Cabaret review: Robert Breig makes every moment count in his Peter Allen tribute
By Super User
I knew I was in for an emotional hour when I teared up at the opening bars of Robert Breig’s beautiful show, “Making Every Moment Count – The Music of Peter Allen,” directed by Lina Koutrakos and produced by Jim Dolan as part of the Gaslight Cabaret Festival underway this spring.
Breig started with one of Allen’s most beloved song biographies about his grandfather and himself, “Tenterfield Saddler”. Composed in 1970, that song was a reminder of the romance of Australian vistas and vocabulary.
Breig painted the portrait of Peter Allen with a sympathetic brush and I felt more kindly about the songwriter when I left than when I walked in as a result. Allen was known for being the jerk that married Liza Minnelli when she was still a teenager, then kicked her to the curb as his fame climbed and he gained the courage to come out of the closet. It was an early, gender-adjusted version of the “Jennifer vs. Angelina” war. I was, of course, on Team Liza.
But Breig shared a view of a man who longed for love and used his substantial gifts for composing and performing to get it. There was a hunger in Allen he sought to satisfy with lovers, booze and nights that ended at dawn or later. Breig’s narrative wove together songs of love, lust, ennui, optimism, joy and despair.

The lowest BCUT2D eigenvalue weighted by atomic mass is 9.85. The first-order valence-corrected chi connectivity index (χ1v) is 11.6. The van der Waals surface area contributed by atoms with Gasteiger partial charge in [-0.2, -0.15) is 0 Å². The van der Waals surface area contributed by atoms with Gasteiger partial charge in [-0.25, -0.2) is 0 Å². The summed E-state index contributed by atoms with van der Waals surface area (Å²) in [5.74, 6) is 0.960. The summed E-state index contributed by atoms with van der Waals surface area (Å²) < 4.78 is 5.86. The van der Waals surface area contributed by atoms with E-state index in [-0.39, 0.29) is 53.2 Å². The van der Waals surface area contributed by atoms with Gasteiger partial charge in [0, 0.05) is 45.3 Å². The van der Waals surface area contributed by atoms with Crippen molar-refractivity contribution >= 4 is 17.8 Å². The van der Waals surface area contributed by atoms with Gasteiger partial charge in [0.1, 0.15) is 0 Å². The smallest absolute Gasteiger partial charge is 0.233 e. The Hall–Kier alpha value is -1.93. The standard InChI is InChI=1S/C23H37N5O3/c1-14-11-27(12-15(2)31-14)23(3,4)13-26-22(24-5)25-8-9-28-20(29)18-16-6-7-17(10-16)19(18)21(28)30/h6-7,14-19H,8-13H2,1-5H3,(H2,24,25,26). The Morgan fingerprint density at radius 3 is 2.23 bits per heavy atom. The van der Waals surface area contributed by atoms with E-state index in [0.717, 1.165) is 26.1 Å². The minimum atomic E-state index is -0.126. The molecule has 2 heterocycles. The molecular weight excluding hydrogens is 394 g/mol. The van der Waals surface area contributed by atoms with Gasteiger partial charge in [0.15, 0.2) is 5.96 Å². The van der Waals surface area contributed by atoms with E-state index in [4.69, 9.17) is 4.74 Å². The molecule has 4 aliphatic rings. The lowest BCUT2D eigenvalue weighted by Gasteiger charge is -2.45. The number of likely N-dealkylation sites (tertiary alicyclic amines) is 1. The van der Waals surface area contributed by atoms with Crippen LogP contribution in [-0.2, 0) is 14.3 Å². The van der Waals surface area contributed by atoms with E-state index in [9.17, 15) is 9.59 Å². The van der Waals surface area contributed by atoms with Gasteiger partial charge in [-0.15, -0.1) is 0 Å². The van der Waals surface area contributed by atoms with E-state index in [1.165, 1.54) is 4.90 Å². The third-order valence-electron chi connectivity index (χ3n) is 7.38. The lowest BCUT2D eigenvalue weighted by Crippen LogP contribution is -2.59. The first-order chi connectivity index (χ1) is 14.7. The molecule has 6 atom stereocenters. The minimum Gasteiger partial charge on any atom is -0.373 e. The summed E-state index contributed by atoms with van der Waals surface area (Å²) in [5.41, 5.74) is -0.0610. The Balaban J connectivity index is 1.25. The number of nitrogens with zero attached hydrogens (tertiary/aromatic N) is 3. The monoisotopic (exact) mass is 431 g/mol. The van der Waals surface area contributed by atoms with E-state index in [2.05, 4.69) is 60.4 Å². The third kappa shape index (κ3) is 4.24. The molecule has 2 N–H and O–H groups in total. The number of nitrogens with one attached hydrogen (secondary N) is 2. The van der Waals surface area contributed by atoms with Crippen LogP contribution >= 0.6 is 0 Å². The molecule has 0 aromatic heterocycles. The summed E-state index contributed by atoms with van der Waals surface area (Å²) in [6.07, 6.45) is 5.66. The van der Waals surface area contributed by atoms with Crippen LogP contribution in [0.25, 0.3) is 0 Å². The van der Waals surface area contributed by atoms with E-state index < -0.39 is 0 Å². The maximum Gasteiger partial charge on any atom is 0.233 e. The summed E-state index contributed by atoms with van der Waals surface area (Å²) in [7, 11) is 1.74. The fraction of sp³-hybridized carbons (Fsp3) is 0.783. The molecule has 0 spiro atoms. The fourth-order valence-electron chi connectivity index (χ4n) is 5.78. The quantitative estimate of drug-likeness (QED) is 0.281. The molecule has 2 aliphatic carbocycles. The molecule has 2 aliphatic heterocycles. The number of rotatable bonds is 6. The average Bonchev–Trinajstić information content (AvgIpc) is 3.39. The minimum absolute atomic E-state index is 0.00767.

Allen’s zest for life was irresistible when Breig ripped into a fantastic take on “I Go To Rio,” his wistfulness clear in “I Could Have Been a Sailor,” and his resigned introspection revealed in “I Could Marry the Rain.” My negative judgment of Allen dissipated with “If You Were Wondering,” sung while Breig provided a details about his boyhood and early years of his musical career.
Cindy Degnan joined Breig on stage for the show’s beautiful title song, “Making Every Moment Count,” co-written with Allen’s close friend and frequent collaborator, Melissa Manchester.
Rick Jensen was music director, arranger and occasional background singer. He’s a wonder. I would have sworn there were a maracas and a full horn section accompanying him. He moved us from silent, smoky dawns to raucous carnivals. His arrangement of “I Honestly Love You,” Allen’s biggest seller, was spare and poignant and completely relevant.
In the interest of full disclosure, I consider Robert Breig a good friend in our tightly and kindly knit St. Louis cabaret community. I’ve seen and heard him perform dozens of times, and never has he sounded better nor appeared more relaxed. His voice has an extraordinary amount of soul and passion for one as smooth as his. It was the story of Peter Allen, but it was Breig’s day to shine.